Neil Oliver Books & Bio. Cheap Books by Neil Oliver. Book People

Neil Oliver

Born on 21 February, 1967, Neil Oliver is a TV presenter, archaeologist and author. The presenter of the BBC's Coast, Vikings and A History of Scotland, he studied archaeology at the University of Glasgow and worked as an archaeologist, journalist and lifeguard.

Known for his long hair and broad Scottish accent, he lives in Sterling with his family and is a patron of the Association of Lighthouse Keepers.



Neil Oliver Books

  • SOBI
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    This evocative book is written by one of television's best-loved archaeologists and presenters, Neil Oliver. Neil beautifully writes a personal account of what makes the British Isles so special and why he believes it is the best place in the world.

    Told through the places that have witnessed the unfolding of British history, this book begins with the footprints of humankind's earliest ancestors and continues through to the development of religion, the transition of the industrial revolution and the outbreak of two World Wars.

    Stunningly written, Neil's book features majestic recounts of history, spanning from windswept headlands and battlefields to ancient trees and magnificent cathedrals.
  • AHTTI
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    The Vikings famously took no prisoners, relished cruel retribution, and prided themselves on their blood-thirsty skills as warriors. But their prowess in battle is only a small part of their story, which stretches from their Scandinavian origins to America in the west and as far as Baghdad in the east. As the Vikings did not write their history, we have to discover it for ourselves, and that discovery, as Neil Oliver reveals, tells an extraordinary story of a people who, from the brink of destruction, reached a quarter of the way around the globe and built an empire that lasted nearly 200 years. Drawing on the latest discoveries that have only recently come to light, Neil Oliver goes on the trail of the real Vikings. Where did they emerge from? How did they really live? And just what drove them to embark on such extraordinary voyages of discovery over 1000 years ago? VIKINGS will explore many of these questions for the first time in an epic story of one of the world's great empires of conquest.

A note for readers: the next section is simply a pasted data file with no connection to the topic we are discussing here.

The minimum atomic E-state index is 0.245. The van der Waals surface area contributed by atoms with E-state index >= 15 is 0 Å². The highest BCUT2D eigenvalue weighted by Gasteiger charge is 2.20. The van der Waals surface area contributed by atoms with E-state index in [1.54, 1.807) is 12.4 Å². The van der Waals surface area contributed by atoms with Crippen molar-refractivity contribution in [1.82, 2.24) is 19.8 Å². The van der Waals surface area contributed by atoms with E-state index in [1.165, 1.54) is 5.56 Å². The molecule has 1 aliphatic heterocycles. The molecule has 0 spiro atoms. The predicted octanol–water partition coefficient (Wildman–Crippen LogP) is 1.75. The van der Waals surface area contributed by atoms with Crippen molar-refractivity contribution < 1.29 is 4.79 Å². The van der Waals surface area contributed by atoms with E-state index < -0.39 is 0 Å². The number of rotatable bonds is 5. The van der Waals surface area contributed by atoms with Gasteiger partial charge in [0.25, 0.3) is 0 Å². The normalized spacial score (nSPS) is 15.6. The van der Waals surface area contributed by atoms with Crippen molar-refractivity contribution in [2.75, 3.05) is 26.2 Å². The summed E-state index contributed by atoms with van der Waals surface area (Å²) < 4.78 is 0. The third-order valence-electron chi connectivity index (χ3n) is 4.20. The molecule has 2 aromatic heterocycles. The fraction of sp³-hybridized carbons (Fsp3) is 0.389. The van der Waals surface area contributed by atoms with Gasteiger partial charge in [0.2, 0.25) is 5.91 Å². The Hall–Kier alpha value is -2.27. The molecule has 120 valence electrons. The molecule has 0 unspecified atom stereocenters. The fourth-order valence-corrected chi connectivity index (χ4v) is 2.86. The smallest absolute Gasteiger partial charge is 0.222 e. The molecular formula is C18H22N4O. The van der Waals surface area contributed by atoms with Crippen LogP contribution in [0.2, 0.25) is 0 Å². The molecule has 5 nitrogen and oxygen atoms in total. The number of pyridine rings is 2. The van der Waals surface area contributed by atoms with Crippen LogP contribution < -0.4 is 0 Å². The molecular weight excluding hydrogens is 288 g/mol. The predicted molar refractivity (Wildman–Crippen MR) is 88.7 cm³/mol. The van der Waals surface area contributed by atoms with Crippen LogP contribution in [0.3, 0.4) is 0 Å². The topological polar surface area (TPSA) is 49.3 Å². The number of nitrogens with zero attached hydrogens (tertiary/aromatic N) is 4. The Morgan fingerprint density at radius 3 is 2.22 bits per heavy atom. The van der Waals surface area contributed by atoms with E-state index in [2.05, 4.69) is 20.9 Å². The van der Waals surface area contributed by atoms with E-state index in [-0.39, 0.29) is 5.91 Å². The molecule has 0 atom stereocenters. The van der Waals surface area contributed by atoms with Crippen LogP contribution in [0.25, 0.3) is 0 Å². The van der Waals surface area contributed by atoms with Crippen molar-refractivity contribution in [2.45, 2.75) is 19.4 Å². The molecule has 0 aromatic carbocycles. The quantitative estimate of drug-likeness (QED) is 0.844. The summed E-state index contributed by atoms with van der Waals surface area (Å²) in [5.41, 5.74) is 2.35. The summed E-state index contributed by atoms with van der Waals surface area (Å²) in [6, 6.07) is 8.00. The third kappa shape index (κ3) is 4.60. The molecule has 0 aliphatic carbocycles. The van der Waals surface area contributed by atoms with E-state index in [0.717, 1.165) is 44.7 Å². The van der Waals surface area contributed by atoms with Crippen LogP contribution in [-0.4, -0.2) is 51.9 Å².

• AFBWY
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    Who were the first Britons, and what sort of world did they occupy? In A HISTORY OF ANCIENT BRITAIN Neil Oliver turns a spotlight on the very beginnings of the story of Britain; on the first people to occupy these islands and their battle for survival. There has been human habitation in Britain, regularly interrupted by Ice Ages, for the best part of a million years. The last retreat of the glaciers 12,000 years ago brought a new and warmer age and with it, one of the greatest tsunamis recorded on Earth which struck the north-east of Britain, devastating the population and flooding the low-lying plains of what is now the North Sea. The resulting island became, in time, home to a diverse range of cultures and peoples who have left behind them some of the most extraordinary and enigmatic monuments in the world. Through what is revealed by the artefacts of the past, Neil Oliver weaves the epic story - half a million years of human history up to the departure of the Roman Empire in the Fifth Century AD. It was a period which accounts for more than ninety-nine per cent of humankind's presence on these islands. It is the real story of Britain and of her people.
  • AARPH